The Video Game Industry Has A New Boogey Man
Fear is a powerful emotion. It has dictated and inspired artists for millennia. You can look at the works from any point in human history and surmise what it was that terrified our ancestors. In the Dark Ages, people painted Demons because they feared the darker instincts of themselves destroying what precious little societal stability they clung to. Dracula was written in 1895, in an era of extreme xenophobia, and depicts a dark mysterious foreigner that brings disease and sexual impropriety into the heart of London. The 50’s and 60’s were the peak of the Cold War, and thus we saw a lot of alien invasion movies showing good ol’ Americans being invaded and conquered by foreign and uncaring forces.
This trend of drawing upon real life circumstances to terrify audiences has extended into the modern age as well. Cracked.com has a really great article about this phenomenon that postulates modern zombies are actually republicans. You can check it out here, if you have a moment or two to kill.
But keeping this in mind, it seems society has switched its fearful eye to yet another terrifying group of people to draw hair-raising inspiration from:
Yes, it seems the newest boogie man, at least in the video game industry, is the redneck.
Just look at some of the releases from the last year or so.
Resident Evil 7
Far Cry 5
Now, admittedly the last one has not been released by the time of this article. But it still perpetuates the trend. Resident Evil 7 takes place in rural Louisiana, Outlast 2 is in an isolated town in Arizona, and Far Cry 5 deals with a sort of Waco situation taking place in Montana. For whatever reason, video games find something terrifying about these kinds of people. But why? What precipitated this view?
Well, here’s a theory (of my own devising) that may explain this shift.
Bare With Me Here…
First, we have to rewind all the way back to 2001. In September of that year, the largest attack on our country’s history took place. Shortly after, we were told by intelligence agencies and the news that there were whole swaths of people out there that were so fanatical to their God and religious identity, that they would stop at nothing to hurt us. A war followed and, once again, religious fanatics of vaguely middle-eastern heritage showed up in our pop-culture. Iron Man (2008) begins with our hero being captured by a militia in Afghanistan. Hell, the Modern Warfare revamp of the Call Of Duty games back in the 00’s often revolved around middle-eastern locales. People could not fathom an entire culture of people looking to kill them for religious ideology. And that scared people a lot.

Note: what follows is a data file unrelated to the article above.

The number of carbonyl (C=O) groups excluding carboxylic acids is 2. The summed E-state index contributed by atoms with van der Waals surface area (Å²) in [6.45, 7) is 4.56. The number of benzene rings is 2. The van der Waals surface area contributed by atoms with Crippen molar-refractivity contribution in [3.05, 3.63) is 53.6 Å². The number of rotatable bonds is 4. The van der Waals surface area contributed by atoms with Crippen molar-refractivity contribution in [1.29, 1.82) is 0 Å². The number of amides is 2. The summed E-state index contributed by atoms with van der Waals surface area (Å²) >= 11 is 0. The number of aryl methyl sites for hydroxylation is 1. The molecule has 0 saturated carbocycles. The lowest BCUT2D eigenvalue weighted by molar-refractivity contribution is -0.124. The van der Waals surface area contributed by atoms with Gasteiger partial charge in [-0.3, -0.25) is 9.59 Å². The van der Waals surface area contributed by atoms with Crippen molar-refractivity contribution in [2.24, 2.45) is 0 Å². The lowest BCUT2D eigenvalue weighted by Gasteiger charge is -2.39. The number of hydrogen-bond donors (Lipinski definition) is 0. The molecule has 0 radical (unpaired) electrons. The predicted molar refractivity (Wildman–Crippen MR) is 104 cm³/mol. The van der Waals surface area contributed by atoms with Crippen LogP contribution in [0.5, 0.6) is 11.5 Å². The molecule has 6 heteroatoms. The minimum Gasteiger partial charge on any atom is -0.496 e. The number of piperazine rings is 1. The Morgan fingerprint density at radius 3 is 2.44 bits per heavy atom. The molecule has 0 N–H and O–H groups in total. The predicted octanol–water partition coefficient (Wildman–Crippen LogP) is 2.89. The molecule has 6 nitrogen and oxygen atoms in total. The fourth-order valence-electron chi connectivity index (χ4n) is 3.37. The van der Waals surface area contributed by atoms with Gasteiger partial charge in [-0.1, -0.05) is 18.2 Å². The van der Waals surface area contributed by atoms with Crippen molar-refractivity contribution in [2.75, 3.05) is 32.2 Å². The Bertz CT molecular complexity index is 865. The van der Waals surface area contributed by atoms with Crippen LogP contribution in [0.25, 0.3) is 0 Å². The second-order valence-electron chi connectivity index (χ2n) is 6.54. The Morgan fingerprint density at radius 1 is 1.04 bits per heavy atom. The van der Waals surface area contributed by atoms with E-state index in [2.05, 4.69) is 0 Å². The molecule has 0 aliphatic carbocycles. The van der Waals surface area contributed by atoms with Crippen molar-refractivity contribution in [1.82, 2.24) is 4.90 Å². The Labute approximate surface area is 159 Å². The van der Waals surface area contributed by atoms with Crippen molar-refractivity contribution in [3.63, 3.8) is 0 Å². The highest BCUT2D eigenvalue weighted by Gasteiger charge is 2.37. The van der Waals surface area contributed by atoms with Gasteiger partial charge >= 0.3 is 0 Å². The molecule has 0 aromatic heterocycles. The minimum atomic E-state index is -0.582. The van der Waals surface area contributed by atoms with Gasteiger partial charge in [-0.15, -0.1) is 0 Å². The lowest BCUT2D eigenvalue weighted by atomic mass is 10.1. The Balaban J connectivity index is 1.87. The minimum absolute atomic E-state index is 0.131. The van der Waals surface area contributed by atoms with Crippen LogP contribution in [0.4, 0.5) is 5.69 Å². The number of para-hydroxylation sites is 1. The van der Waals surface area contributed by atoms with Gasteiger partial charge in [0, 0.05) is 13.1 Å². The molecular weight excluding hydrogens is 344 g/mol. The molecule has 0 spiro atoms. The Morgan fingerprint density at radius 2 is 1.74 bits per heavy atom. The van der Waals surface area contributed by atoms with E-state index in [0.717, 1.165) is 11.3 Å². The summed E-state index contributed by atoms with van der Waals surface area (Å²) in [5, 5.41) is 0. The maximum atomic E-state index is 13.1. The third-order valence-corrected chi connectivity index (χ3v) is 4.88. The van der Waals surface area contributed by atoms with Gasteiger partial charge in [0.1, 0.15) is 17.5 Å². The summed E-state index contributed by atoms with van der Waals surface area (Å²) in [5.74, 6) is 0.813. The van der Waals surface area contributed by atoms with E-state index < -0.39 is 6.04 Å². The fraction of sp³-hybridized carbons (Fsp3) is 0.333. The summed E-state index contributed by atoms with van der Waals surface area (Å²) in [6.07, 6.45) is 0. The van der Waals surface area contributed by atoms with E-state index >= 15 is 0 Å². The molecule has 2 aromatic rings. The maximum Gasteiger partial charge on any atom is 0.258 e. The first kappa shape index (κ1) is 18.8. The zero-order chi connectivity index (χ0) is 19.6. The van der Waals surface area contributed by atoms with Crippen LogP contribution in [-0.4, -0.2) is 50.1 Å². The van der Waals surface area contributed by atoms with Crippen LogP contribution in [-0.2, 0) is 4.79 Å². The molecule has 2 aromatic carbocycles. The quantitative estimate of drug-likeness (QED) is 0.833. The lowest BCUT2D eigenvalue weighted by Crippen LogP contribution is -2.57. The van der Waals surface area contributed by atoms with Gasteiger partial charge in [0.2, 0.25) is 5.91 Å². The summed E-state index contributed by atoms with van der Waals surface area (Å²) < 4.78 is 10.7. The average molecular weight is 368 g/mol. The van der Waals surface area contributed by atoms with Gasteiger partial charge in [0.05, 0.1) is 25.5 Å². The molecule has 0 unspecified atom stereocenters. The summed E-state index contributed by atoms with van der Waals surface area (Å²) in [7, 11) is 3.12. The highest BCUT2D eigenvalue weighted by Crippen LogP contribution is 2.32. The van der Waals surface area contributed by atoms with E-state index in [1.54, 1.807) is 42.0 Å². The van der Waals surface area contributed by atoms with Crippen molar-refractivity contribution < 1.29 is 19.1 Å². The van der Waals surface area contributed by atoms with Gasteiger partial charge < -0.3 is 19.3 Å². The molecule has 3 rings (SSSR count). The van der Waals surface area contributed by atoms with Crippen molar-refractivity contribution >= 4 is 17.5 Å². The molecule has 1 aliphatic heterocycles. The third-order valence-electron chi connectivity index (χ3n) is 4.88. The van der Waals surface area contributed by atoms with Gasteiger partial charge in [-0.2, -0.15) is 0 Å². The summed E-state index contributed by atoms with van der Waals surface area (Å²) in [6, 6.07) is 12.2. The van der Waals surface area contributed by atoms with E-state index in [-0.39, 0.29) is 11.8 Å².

But as time went on, a new generation of people started to realize the situation isn’t that black-and-white, and that every society has its own extremist fringes. The American wars in the Middle East became increasingly unpopular and a dawning comprehension of our past mistakes began to take hold. The concept that people and communities should not be judged by the most extreme among them began to gain traction.
But then the catalyst happened…
A certain election (that must not be named) took place and a new age of conservatism seemed to have dawned. But most importantly, an increasingly modernized America was forced to recognize that there is an entirely different side of this country. One that holds guns, God, and country above all else, and that fundamentally disagrees with its counterpart.
Most people of video game-playing age, that is to say people in their 20’s or 30’s, are part of a generation that statistically happens to be one of the most secular in American history.
Couple that with the sudden confrontation with the fact that this “other half” of America is God-fearing, packed to the gills with guns, and has just as much political clout, and you have yourself some Grade-A fear fodder. It’s, at best, completely alien to them and, at worst, the same volatile descriptors used to scare them as children back in 2001 about a completely different group of people. Video game companies cleverly picked up on this view and incorporated it into their products. And the rest, as they say, is the near future. No, wait…
Well my point is, young-adult suburbanites who don’t understand, or outright rejected, the idea of religion and have very dubious opinions about guns, cannot think of anything scarier than rural America.
BOOM. There you have it. My theory on why we keep seeing more of these games pop up. Of course, I could be completely wrong, in which case, silly you for reading this whole thing.